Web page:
One week after Carrie Lam Cheng Yuet-ngor became chief executive-elect, a think-tank led by former Legco President Tsang Yok-sing has tried to put a highly-contentious issue onto her policy agenda in the next five years.
Without specifying a timetable, the Hong Kong Vision said in their proposal legislative work on national security law, known as Article 23, should be resumed in two-phase programme, staring with the easy part, followed by the difficult one.
In addition to the "easy-comes-first" principle, they said three principles should be observed. They are international standards, thorough consultation and minimalist legislation.
The think-tank said the Government should first modify the existing criminal laws relating to subversion and sedition for them to fall in line with the requirements under Article 23. At the second phase, sensitive elements in the Article 23 provision including theft of state secrets and links with foreign political organisations should be dealt with.
Mr Tsang cautioned that the pressure for applying national laws directly in Hong Kong proposed by some mainland legal experts would grow if legislative work was further deferred.
He noted that there was no sign of Beijing getting impatient with the lack of progress on Article 23 legislation.
The legislative plan floated by Mr Tsang and his think-tank is intriguingly similar to the relevant plan proposed by John Tsang Chun-wah in his chief executive election platform.
It is understood that the proposal by the think-tank had been put forward to John Tsang during the election campaign.
About the same time, it had also been sent to Carrie Lam Cheng Yuet-ngor for her consideration.
Apparently, Mrs Lam stuck to her basic policy direction in her manifesto. She has stressed repeatedly that the priority tasks in the next five years should be economy and livelihood. Mrs Lam maintained she has no plan to resume legislative work on Article 23 and political reform.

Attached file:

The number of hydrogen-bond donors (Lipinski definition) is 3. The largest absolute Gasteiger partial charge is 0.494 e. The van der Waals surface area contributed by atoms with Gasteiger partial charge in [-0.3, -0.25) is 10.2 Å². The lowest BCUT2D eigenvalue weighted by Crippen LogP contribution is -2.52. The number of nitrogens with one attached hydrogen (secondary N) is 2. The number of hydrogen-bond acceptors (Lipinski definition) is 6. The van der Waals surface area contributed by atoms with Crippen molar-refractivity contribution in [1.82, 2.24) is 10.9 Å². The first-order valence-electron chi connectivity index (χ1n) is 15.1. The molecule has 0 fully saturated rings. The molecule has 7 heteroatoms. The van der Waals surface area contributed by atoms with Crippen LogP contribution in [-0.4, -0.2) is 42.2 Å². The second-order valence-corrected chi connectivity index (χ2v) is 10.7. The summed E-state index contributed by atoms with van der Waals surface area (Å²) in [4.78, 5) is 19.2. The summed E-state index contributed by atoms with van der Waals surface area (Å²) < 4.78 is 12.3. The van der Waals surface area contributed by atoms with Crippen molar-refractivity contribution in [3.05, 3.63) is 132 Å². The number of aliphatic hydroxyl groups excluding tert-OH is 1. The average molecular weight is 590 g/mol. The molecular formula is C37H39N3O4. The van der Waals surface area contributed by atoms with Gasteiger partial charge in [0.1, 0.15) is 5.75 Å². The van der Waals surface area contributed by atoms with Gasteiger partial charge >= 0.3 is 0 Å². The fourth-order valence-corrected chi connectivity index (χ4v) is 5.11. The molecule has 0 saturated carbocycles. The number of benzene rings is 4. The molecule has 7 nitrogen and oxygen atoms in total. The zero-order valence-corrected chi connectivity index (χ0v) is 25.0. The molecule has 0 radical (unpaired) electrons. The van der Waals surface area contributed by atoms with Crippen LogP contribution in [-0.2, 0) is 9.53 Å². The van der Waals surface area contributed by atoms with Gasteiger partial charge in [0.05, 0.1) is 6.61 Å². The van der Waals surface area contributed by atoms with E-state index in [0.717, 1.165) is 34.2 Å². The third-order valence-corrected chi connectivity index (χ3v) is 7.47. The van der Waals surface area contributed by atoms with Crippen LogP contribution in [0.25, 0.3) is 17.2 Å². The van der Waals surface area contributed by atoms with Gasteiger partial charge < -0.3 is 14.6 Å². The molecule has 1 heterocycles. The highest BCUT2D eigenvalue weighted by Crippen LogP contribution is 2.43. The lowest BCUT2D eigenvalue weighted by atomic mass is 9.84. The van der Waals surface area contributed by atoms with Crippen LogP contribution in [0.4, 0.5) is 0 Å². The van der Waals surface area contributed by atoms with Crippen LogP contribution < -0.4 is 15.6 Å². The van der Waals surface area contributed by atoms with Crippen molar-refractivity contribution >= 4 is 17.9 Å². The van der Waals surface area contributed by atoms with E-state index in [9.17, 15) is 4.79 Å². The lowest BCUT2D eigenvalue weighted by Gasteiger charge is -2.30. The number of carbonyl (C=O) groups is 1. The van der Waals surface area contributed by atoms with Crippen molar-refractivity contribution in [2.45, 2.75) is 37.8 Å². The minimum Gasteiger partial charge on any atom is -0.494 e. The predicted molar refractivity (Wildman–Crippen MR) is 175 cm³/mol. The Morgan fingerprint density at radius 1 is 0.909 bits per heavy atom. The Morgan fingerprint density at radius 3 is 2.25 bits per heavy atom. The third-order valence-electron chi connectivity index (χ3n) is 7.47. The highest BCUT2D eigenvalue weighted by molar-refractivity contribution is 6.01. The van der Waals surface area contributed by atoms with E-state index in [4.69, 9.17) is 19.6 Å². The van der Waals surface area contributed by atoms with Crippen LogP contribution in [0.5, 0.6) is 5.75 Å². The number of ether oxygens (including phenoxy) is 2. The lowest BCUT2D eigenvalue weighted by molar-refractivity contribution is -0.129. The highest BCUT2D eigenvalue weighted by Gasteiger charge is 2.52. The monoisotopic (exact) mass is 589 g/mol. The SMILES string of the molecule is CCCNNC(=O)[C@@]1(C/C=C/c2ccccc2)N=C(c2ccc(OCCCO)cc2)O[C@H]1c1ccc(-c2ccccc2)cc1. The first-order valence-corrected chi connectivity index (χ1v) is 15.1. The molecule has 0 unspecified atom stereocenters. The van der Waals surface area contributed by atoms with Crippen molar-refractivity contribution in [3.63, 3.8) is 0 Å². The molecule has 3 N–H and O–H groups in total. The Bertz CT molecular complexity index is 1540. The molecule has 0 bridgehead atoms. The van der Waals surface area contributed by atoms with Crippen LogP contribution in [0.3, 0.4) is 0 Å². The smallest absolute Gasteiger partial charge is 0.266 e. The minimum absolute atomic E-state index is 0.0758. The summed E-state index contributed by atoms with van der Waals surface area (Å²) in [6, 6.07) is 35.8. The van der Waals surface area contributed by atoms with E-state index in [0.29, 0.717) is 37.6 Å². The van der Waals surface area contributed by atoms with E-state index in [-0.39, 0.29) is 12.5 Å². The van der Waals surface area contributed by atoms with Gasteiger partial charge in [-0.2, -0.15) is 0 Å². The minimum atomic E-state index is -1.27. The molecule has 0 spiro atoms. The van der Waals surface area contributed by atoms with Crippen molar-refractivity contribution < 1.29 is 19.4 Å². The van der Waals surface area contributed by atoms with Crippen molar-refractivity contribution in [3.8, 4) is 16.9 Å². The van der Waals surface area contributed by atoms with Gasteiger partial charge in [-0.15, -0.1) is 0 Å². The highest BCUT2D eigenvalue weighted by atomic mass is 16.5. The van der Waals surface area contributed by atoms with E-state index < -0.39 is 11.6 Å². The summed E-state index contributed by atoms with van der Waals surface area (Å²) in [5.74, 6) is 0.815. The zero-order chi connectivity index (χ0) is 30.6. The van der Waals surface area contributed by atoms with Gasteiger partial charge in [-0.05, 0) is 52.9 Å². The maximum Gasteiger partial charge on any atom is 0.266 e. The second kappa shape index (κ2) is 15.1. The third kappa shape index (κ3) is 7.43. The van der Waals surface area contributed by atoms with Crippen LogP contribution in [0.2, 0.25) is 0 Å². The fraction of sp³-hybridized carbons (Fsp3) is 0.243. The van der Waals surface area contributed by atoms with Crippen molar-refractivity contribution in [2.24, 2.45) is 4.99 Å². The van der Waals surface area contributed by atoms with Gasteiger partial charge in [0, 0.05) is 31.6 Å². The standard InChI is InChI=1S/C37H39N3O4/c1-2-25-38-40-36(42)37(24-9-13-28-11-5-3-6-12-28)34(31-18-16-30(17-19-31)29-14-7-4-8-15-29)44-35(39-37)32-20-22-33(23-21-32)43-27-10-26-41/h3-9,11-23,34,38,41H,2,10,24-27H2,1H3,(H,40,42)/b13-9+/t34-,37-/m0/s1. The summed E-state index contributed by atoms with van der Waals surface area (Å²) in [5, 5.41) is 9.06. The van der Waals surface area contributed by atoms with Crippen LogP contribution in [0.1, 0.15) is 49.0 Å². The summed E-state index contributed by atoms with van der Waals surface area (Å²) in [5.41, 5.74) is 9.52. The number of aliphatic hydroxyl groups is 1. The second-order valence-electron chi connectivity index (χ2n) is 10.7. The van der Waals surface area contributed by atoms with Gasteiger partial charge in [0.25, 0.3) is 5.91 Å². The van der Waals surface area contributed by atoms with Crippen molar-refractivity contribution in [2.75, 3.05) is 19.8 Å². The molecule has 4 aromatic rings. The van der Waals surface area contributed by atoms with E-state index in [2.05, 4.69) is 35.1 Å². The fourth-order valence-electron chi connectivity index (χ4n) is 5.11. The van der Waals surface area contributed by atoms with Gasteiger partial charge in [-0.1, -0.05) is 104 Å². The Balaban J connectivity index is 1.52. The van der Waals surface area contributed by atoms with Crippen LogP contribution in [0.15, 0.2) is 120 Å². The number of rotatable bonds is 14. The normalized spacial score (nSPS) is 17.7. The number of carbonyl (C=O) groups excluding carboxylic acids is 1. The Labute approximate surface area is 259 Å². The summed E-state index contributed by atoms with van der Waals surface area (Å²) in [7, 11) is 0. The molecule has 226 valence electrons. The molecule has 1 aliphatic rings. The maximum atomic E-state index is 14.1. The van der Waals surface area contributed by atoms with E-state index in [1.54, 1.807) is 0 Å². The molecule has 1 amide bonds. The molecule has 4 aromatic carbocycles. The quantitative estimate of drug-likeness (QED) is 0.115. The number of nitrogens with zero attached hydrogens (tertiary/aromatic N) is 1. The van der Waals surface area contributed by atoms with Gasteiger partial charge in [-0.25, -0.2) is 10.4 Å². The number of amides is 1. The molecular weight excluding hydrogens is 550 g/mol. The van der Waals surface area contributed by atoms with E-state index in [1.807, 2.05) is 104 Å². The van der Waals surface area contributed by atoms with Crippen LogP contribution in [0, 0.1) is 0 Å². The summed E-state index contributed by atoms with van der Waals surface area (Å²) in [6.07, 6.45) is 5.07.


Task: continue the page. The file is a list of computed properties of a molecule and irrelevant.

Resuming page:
On its face, Beijing has stuck to the Basic Law provision in their public remarks on the legislative plan since it was suspended in 2003. The provision says Hong Kong shall enact a law on its own, without giving a timetable.
This is despite the rise of pro-independence sentiments in the society in recent years and the 79-day civil disobedience movement in 2014, known as Occupy Central.
Behind the scenes, however, there is a growing sense of unease among mainland officials and scholars on the Hong Kong issues about what they deem as threats to the interests of the central authorities.
The perceived threats to their interests have prompted them to reassert their sovereign powers over the Special Administrative Regions in a white paper on "one country, two systems" published by the State Council in 2014.
Those powers include the application of national laws directly in Hong Kong in accordance with the procedures set out in the Basic Law and the substantive power of appointment of the chief executive mainland officials had amplified in the just-ended election.
Against the background of an increasingly assertive and jittery Beijing leadership, Tsang Yok-sing seems not to be talking puff when he cautioned against further delay, which could prompt Beijing to impose a national security law on Hong Kong.
How likely Beijing will do so is difficult to tell. It depends largely on the mainland-Hong Kong relations in the next few years. The possibility of Beijing dictating a national security law on Hong Kong cannot be ruled out if there is another mass protest or clash similar to or worse than the Occupy or the Mong Kok unrest.
Following the two serious confrontations between protestors and the police, it will not be a surprise that Beijing may want an quicker and tougher approach by the Government to put an early end to a mass unrest if it happens again. They may be also tempted to act quick and tough to adopt the mainland-style "rule by law" to eliminate what they see as threats to the nation's interests.
Superficially, Beijing has shown restraint in their rhetoric on political sensitive issues including Article 23 and pro-independence movement in recent months.
But with mainland-Hong Kong relations still fraught with sources of frictions, fresh clashes could erupt and escalate to a point that a law on national security will be put on Mrs Lam's plate.
This article also appears on www.vohk.hk.